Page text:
More than 150 Lithuanians, Estonians, Latvians and friends of the Baltic states celebrated Lithuanian independence on March 11 at a cultural event hosted by Stanford University Libraries in the School of Education.
Stanford University Librarian Michael Keller and Lithuania’s Honorary Consul Dennis Garrison welcomed the audience following an introduction from Liisi Esse, the library’s assistant curator for Estonian and Baltic Studies. Keller spoke about Stanford’s growing relationship with the Baltic countries. “Let us know how we might help you and your country stay free, and how we can help young people learn about your country,” Keller told Lithuanians in the audience.
The evening featured a screening of “The Other Dream Team,” a compelling documentary about the Lithuanian national basketball team that won the Bronze medal at the 1992 Olympics shortly after the country broke away from the Soviet Union. Produced by Lithuanian-American Marius Markevicius, who answered questions after the film, “The Other Dream Team” tells the story of how the national sport of basketball helped Lithuanians survive the 50-year Soviet occupation. “We were fighting the enemy not with guns and explosives but on the basketball court,” former President Valdas Adamkus said in the film. Lithuania was an independent nation for 20 years until the outbreak of World War II.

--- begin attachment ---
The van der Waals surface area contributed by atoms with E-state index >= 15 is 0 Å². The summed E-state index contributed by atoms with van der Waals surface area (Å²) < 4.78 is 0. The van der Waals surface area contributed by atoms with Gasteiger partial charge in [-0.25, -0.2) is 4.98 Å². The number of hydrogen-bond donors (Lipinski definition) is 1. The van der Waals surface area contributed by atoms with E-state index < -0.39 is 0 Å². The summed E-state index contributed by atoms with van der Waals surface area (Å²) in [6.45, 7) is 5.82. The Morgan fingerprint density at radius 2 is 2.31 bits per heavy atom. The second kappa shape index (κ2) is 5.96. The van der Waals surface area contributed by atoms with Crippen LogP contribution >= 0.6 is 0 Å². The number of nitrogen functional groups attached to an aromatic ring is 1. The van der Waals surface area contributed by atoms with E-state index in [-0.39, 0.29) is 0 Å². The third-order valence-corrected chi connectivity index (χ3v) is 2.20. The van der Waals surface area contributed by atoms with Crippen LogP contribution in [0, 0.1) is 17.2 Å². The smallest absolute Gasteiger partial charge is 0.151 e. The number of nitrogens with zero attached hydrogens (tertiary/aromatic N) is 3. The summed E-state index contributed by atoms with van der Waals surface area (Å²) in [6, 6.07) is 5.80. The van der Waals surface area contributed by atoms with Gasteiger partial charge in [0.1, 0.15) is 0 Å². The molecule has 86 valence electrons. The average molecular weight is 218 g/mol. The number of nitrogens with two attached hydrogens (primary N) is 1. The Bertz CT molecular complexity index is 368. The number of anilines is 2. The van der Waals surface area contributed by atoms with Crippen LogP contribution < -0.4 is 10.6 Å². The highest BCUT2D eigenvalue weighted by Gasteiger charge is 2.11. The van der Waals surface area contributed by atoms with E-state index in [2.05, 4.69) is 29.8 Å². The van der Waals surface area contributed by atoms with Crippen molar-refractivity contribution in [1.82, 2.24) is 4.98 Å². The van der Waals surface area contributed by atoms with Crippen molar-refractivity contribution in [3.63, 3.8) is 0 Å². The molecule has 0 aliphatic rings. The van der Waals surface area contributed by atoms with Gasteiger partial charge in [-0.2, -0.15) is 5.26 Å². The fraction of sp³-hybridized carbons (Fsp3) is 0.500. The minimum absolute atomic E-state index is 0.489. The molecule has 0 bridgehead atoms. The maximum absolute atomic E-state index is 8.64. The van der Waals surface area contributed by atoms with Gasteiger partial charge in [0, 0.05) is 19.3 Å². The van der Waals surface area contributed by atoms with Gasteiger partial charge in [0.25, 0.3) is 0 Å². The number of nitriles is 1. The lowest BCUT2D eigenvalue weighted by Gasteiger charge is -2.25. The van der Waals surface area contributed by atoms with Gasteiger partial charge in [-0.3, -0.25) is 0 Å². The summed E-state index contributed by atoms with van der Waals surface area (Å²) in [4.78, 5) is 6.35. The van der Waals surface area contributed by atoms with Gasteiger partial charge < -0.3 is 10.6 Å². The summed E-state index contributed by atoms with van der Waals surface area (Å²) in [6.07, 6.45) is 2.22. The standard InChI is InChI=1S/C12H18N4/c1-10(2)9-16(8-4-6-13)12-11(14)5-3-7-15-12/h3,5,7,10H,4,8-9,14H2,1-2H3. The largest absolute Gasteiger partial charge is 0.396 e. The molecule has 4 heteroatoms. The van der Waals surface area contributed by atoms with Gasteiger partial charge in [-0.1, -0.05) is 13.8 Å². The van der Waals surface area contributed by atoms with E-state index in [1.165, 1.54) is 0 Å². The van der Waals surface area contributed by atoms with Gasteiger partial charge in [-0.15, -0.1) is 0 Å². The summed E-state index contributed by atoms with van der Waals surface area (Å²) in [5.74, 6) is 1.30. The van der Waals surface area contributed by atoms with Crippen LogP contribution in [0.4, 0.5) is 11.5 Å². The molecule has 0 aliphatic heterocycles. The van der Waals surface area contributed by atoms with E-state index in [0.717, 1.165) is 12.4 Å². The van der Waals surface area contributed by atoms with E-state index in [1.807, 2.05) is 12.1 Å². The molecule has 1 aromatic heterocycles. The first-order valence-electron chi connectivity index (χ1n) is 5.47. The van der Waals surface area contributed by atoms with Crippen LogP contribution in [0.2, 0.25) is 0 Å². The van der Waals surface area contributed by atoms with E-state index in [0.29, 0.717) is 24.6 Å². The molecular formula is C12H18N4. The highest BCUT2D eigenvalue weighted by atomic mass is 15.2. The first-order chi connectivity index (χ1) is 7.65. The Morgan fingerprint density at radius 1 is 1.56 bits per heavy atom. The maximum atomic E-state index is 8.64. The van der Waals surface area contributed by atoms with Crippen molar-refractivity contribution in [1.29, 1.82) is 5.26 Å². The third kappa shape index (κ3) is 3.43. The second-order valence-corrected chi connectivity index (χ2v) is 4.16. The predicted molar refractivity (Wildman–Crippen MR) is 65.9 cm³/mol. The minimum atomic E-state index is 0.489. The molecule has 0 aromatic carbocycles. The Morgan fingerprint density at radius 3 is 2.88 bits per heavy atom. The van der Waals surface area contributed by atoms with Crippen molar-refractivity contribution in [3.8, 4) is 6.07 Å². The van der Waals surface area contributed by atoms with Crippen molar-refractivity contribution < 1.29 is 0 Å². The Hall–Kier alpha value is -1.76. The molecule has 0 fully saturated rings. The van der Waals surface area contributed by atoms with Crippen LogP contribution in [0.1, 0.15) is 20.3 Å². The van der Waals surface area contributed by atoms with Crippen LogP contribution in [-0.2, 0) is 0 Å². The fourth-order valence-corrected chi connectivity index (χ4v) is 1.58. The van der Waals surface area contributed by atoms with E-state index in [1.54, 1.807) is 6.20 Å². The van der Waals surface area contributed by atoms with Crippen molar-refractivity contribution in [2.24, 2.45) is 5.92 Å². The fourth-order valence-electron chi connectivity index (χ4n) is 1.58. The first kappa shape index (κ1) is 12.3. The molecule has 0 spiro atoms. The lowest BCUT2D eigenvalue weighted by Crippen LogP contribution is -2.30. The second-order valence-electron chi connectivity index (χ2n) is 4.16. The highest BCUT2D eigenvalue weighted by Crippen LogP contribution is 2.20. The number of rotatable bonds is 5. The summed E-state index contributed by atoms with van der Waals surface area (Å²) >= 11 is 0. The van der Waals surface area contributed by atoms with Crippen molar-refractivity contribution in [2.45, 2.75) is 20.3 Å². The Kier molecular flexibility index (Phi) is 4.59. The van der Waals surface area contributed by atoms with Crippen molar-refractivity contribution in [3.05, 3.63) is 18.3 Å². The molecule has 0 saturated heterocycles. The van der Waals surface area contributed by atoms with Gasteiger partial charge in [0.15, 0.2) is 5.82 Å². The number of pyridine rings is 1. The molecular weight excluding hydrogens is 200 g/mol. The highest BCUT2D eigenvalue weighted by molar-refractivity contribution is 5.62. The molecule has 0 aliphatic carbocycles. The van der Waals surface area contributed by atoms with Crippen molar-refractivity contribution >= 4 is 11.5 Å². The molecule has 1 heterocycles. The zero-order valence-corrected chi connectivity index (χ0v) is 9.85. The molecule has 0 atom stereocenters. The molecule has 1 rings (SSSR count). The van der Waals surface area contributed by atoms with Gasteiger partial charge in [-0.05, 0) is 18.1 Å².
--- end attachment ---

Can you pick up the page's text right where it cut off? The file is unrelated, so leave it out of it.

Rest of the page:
Cultural historian Violeta Davoliute-Opgenorth from Vilnius University introduced the audience to the country’s 20th-century history with a talk titled, “Fact, Fiction and Memory: Representations of the Postwar Fight for Lithuanian Independence From Soviet Times to the Present.” Lithuania was the first Baltic republic to declare the restoration of independence on March 11, 1990. This act led to a crippling economic blockade from Moscow but also catalyzed the breakup of the Soviet Union in 1991.
Davoliute-Opgenorth said Lithuanians used different forms of resistance to fight Soviet rule after the end of World War II. An estimated 30,000 Lithuanian partisans, known as the Forest Brothers, actively fought Soviet forces from 1944 to 1952. “This is becoming more and more significant when one has a fully blown war right on the footsteps of Europe in Ukraine,” she said, referring to the Russian invasion in Ukraine and annexation of the Crimea. “Lithuanians and people in the other Baltic states feel this threat very strongly.”
All three Baltic states are members of NATO but Lithuania recently announced plans to introduce military conscription in response to growing Russian aggression in the region. In the first 10 months of 2014, for example, NATO’s Baltic air policing mission was forced to perform 132 military scrambles to intercept Russian jets near Lithuania, up from only four in 2010. Lithuanians know from experience that appeasement brought disaster and occupation to their country in 1939. Today, they and their Baltic neighbors know that the only way to counter Russia’s expansionist policies is to fight back.
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